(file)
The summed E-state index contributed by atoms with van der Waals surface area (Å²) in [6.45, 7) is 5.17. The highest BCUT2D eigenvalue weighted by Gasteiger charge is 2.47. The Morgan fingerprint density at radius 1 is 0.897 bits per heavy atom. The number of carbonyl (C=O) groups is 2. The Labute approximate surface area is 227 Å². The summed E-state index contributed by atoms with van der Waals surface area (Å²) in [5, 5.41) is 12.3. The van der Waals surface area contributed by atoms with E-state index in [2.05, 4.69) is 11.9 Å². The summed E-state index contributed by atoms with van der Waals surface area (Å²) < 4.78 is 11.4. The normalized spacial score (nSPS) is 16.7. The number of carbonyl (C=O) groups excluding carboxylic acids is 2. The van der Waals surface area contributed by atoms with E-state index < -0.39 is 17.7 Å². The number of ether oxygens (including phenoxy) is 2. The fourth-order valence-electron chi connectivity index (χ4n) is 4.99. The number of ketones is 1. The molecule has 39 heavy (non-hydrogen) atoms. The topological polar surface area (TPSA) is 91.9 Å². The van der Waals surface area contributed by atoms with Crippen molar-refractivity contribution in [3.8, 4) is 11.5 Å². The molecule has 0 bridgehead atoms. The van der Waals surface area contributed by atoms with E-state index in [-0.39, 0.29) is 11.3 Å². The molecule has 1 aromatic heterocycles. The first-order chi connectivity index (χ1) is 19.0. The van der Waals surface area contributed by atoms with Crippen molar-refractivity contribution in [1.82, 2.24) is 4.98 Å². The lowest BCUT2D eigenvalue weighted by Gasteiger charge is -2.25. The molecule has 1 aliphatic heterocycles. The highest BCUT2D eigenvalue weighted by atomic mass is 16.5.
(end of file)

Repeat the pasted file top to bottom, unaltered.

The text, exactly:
The summed E-state index contributed by atoms with van der Waals surface area (Å²) in [6.45, 7) is 5.17. The highest BCUT2D eigenvalue weighted by Gasteiger charge is 2.47. The Morgan fingerprint density at radius 1 is 0.897 bits per heavy atom. The number of carbonyl (C=O) groups is 2. The Labute approximate surface area is 227 Å². The summed E-state index contributed by atoms with van der Waals surface area (Å²) in [5, 5.41) is 12.3. The van der Waals surface area contributed by atoms with E-state index in [2.05, 4.69) is 11.9 Å². The summed E-state index contributed by atoms with van der Waals surface area (Å²) < 4.78 is 11.4. The normalized spacial score (nSPS) is 16.7. The number of carbonyl (C=O) groups excluding carboxylic acids is 2. The van der Waals surface area contributed by atoms with E-state index < -0.39 is 17.7 Å². The number of ether oxygens (including phenoxy) is 2. The fourth-order valence-electron chi connectivity index (χ4n) is 4.99. The number of ketones is 1. The molecule has 39 heavy (non-hydrogen) atoms. The topological polar surface area (TPSA) is 91.9 Å². The van der Waals surface area contributed by atoms with Crippen molar-refractivity contribution in [3.8, 4) is 11.5 Å². The molecule has 0 bridgehead atoms. The van der Waals surface area contributed by atoms with E-state index in [-0.39, 0.29) is 11.3 Å². The molecule has 1 aromatic heterocycles. The first-order chi connectivity index (χ1) is 19.0. The van der Waals surface area contributed by atoms with Crippen molar-refractivity contribution in [1.82, 2.24) is 4.98 Å². The lowest BCUT2D eigenvalue weighted by Gasteiger charge is -2.25. The molecule has 1 aliphatic heterocycles. The highest BCUT2D eigenvalue weighted by atomic mass is 16.5.